Thursday, July 31, 2008

A Mile in My Shoes

“Momma always says there’s an awful lot you could tell about a person by their shoes. Where they’re going. Where they’ve been.“ This was the lesson taught to Forrest Gump by his Mother who wisely saw fit to parent through the use of metaphors such as her ever-popular “Box of chocolates .” In her shoe theory though, the suggestion need not be over analyzed. We can like the Forest Gump quote suggests tell a lot about people if we just look down every once and a while.

On any given day I am bound to put on several types of shoes. My combat boots for instance are a constant reminder of my obligations to my country and the gratitude that I have for the American taxpayers who provide for my healthy lifestyle. As soon as I get out of work though I throw on my running shoes and race around town on a sunset run. No longer do I stand out from the civilian population but instead zip past it as I stride towards my destination.

After a run, I’ll jump in the shower to give my feet a momentary break between footwear and then slip on some island-style flip flops to lounge around in. On the weekends I’ll wear sandals, go barefoot, put my athletic cleats to good use and even clean up with a nice pair of shoes for a dinner date.

The point is that there is a little piece of me in every one of those shoes that I put on and a slightly different persona that goes along with them. Now those who really know me can vouched for the fact that I have a tendency to exhibit split-personality like symptoms, although this is not what I’m getting at. Rather, just because one sees me wearing combat boots one day, should not necessarily assume that I might not be at a peace rally the next. Just as it is wrong to judge a book by its cover, it’s also just as erroneous to judge someone by the shoes on their feet. One might conclude a person’s hobby that way, but still may never know what else they might be into as well.

Allow me to explain a few of my shoes:

Those of you that have seen the competitive side of me have been privy to the Deion-like swagger that I maintain when I’m on the playing field. Along with my cleats comes a more confident, albeit borderline cocky jock with the trash talking to match. The two are inseparable, you just can’t have one without the other.

Call it the island fever, assimilation or the atmosphere, because when I have my flip flops on I take on the laid back, aloha attitude of the locals. While I’ll readily admit to wear a watch, I rarely check it when my flip flops are on, mostly because I know that when it’s time to go home, the sun will go down.

My demeanor gets a little more serious with my combat boots on. As I walk out the door and into my car, I am no longer the care-free civilian chilling on the beach, or ego driven jock. I am property of the US government, sent to serve the very people who have paid for everything that I own.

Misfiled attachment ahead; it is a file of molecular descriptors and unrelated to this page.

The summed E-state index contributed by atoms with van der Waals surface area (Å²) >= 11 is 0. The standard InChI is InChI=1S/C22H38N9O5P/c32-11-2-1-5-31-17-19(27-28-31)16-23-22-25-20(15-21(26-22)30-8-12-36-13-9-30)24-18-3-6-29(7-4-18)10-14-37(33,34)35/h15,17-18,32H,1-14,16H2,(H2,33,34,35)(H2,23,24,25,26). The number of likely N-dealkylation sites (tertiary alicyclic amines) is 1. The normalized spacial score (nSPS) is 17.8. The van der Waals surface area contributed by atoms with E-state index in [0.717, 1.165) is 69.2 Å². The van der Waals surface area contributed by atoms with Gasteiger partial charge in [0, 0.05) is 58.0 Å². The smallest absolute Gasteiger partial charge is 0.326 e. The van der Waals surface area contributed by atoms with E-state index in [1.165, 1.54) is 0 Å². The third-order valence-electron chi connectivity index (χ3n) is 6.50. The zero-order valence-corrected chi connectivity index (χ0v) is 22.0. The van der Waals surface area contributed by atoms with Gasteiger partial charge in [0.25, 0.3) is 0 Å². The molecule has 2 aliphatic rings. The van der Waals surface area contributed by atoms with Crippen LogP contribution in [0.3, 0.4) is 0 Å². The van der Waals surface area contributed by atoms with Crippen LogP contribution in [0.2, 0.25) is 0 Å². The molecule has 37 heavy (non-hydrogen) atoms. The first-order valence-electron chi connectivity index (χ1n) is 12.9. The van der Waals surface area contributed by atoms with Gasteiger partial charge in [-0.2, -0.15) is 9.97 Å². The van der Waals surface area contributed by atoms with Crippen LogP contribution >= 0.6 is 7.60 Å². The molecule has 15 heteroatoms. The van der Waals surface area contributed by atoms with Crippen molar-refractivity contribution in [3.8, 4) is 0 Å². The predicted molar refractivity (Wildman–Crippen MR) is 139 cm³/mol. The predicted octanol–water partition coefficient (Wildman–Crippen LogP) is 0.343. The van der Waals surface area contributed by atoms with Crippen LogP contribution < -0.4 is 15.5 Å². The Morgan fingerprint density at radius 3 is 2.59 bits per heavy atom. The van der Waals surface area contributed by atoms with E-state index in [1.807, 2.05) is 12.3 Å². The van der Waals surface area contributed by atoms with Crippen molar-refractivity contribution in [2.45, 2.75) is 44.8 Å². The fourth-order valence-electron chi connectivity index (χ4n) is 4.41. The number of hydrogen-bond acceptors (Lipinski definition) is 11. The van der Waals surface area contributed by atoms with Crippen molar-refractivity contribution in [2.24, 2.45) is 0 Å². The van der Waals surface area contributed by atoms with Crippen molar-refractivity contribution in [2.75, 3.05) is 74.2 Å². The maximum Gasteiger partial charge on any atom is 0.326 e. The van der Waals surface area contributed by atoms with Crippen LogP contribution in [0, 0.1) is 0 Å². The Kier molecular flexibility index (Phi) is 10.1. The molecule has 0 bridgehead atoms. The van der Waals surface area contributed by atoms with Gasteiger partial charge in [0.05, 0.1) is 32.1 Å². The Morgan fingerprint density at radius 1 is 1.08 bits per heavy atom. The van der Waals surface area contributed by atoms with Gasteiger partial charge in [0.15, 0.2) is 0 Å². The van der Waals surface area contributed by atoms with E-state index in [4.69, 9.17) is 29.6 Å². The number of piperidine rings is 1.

As I began writing this piece, I thought it’d be interesting to count how many shoes I own and to grasp their function. Unlike my girlfriend whose walk in closet houses four times my collection, her footwear while important has many redundant purposes…high heels come to mind.

My list.

Golf Shoes (Nike), Flip flops (Reef), shower sandals, dress shoes (military/civilian), club shoes (Diesel), Combat boots (tan/black), running shoes (Nikex2)Football cleats (Nike), Crocs (Payless), Tennis shoes (Adidas), utility shoes (Puma), basketball shoes (And 1) and even dancing shoes!

Fifteen shoes total, all with a different purpose, all of which cater to whatever mood or activity that I feel up to at the moment.

In a sense attempting to "walk a mile in my shoes," is a misnomer. Before I would invite anyone to that challenge, I'd have to browse through my collection and choose which pair for them to try on.

Tuesday, July 29, 2008

Fight or Flight

It was 3:30 in the morning when a group of friends and I stood at a street corner after a night of drinking. Across the street from us were two hostile men shouting expletives at us for no apparent reason. After standing idle to just take in the one main word that they kept referring to us as, I prepared for the worst. I looked to my left and saw that two of the people in my group had gone forward, ignoring the fighting words that were being shouted from across the way. To my right was my friend (a former golden gloves boxer nonetheless) who had evidently received the same feeling in his gut.